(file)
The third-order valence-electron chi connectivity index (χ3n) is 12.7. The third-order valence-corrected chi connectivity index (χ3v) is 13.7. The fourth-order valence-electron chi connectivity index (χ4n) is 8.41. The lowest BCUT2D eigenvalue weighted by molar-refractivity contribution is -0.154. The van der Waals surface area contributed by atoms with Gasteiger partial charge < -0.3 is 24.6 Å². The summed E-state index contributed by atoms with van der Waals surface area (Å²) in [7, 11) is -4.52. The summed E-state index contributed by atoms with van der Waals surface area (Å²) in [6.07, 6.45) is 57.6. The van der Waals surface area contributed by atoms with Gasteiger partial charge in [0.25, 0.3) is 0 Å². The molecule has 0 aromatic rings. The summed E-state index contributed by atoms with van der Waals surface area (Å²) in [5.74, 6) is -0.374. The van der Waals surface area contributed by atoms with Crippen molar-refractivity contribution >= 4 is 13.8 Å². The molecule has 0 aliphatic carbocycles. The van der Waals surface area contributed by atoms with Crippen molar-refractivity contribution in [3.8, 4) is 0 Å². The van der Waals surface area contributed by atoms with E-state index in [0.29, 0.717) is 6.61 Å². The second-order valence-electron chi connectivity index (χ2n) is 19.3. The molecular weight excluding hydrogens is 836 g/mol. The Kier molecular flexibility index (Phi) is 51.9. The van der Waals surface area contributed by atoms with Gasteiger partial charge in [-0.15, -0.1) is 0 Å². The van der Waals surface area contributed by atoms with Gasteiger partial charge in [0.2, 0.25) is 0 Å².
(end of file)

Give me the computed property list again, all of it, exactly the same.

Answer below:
The third-order valence-electron chi connectivity index (χ3n) is 12.7. The third-order valence-corrected chi connectivity index (χ3v) is 13.7. The fourth-order valence-electron chi connectivity index (χ4n) is 8.41. The lowest BCUT2D eigenvalue weighted by molar-refractivity contribution is -0.154. The van der Waals surface area contributed by atoms with Gasteiger partial charge < -0.3 is 24.6 Å². The summed E-state index contributed by atoms with van der Waals surface area (Å²) in [7, 11) is -4.52. The summed E-state index contributed by atoms with van der Waals surface area (Å²) in [6.07, 6.45) is 57.6. The van der Waals surface area contributed by atoms with Gasteiger partial charge in [0.25, 0.3) is 0 Å². The molecule has 0 aromatic rings. The summed E-state index contributed by atoms with van der Waals surface area (Å²) in [5.74, 6) is -0.374. The van der Waals surface area contributed by atoms with Crippen molar-refractivity contribution >= 4 is 13.8 Å². The molecule has 0 aliphatic carbocycles. The van der Waals surface area contributed by atoms with Crippen molar-refractivity contribution in [3.8, 4) is 0 Å². The van der Waals surface area contributed by atoms with E-state index in [0.29, 0.717) is 6.61 Å². The second-order valence-electron chi connectivity index (χ2n) is 19.3. The molecular weight excluding hydrogens is 836 g/mol. The Kier molecular flexibility index (Phi) is 51.9. The van der Waals surface area contributed by atoms with Gasteiger partial charge in [-0.15, -0.1) is 0 Å². The van der Waals surface area contributed by atoms with Gasteiger partial charge in [0.2, 0.25) is 0 Å².